Additional funding for public programs in the humanities will support the planning of a multi-format interpretive tour marking the 50-mile march route of West Virginian coal miners who fought for workers’ and civil rights during the 1921 Mine Wars. Grant awards for public discussion programs will support a partnership among twelve New York museums to host a series of public events throughout the state exploring themes related to community and democracy in America, and help fund “Music Unwound” festivals and public programming across six states that will bring historical and cultural context to performances of major works of twentieth-century classical music.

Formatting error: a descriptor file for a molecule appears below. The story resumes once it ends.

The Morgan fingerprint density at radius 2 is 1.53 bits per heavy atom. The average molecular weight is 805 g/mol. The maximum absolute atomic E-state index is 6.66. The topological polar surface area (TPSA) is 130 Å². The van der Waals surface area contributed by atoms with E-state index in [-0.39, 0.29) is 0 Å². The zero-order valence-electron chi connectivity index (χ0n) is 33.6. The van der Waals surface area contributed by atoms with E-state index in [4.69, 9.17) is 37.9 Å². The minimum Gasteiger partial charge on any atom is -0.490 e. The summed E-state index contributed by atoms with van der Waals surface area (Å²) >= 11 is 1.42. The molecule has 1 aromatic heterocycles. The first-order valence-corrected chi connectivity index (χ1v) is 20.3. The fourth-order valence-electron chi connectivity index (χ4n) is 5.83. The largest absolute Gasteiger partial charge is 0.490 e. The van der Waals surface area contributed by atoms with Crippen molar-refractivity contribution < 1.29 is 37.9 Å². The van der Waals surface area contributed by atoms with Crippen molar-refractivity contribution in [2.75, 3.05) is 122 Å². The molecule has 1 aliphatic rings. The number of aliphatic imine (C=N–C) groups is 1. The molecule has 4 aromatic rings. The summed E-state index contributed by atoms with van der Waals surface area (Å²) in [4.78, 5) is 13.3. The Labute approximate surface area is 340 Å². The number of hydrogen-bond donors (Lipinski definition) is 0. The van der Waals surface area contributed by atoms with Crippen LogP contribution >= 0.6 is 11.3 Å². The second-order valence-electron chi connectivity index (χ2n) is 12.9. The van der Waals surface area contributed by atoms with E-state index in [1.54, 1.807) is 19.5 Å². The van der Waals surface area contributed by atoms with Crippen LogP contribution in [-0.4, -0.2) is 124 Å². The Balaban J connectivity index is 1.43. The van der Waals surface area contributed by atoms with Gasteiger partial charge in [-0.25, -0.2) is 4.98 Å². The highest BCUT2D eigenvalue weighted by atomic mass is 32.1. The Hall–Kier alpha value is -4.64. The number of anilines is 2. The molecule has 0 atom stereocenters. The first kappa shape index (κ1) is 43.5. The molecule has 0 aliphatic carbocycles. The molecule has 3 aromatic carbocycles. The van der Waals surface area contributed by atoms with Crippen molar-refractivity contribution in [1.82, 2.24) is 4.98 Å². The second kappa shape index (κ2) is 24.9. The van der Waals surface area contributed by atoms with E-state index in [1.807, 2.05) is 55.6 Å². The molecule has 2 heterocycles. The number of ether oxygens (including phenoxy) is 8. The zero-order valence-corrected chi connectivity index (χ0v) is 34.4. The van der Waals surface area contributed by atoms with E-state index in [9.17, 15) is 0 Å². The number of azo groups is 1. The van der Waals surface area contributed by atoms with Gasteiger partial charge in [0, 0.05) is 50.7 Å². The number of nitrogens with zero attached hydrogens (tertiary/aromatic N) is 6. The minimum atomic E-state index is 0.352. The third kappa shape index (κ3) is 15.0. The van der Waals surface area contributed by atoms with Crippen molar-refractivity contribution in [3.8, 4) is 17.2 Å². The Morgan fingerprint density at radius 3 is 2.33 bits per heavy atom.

Twenty-four NEH Infrastructure and Capacity Building Challenge Grants will leverage federal funds to spur nonfederal support for capital construction and renovation projects and physical and digital capacity-building at cultural institutions. These awards will allow for the renovation and adaptive reuse of Rust Hall, an architecturally significant mid-century modern building in downtown Memphis, as the new home of the National Ornamental Metal Museum; and help fund construction of a new building for the Rollins Museum of Art in Winter Park, Florida. Other grants will unite over 200 separate digital collections and digital humanities projects managed by the University of Chicago’s library and academic departments within a central accessible digital platform, and support restoration of a historic strawberry farm and processing facility that was established by Japanese immigrants on Vashon Island in Washington in 1926 to serve as a center for public humanities programming on Japanese immigration and the internment of Japanese Americans during World War II.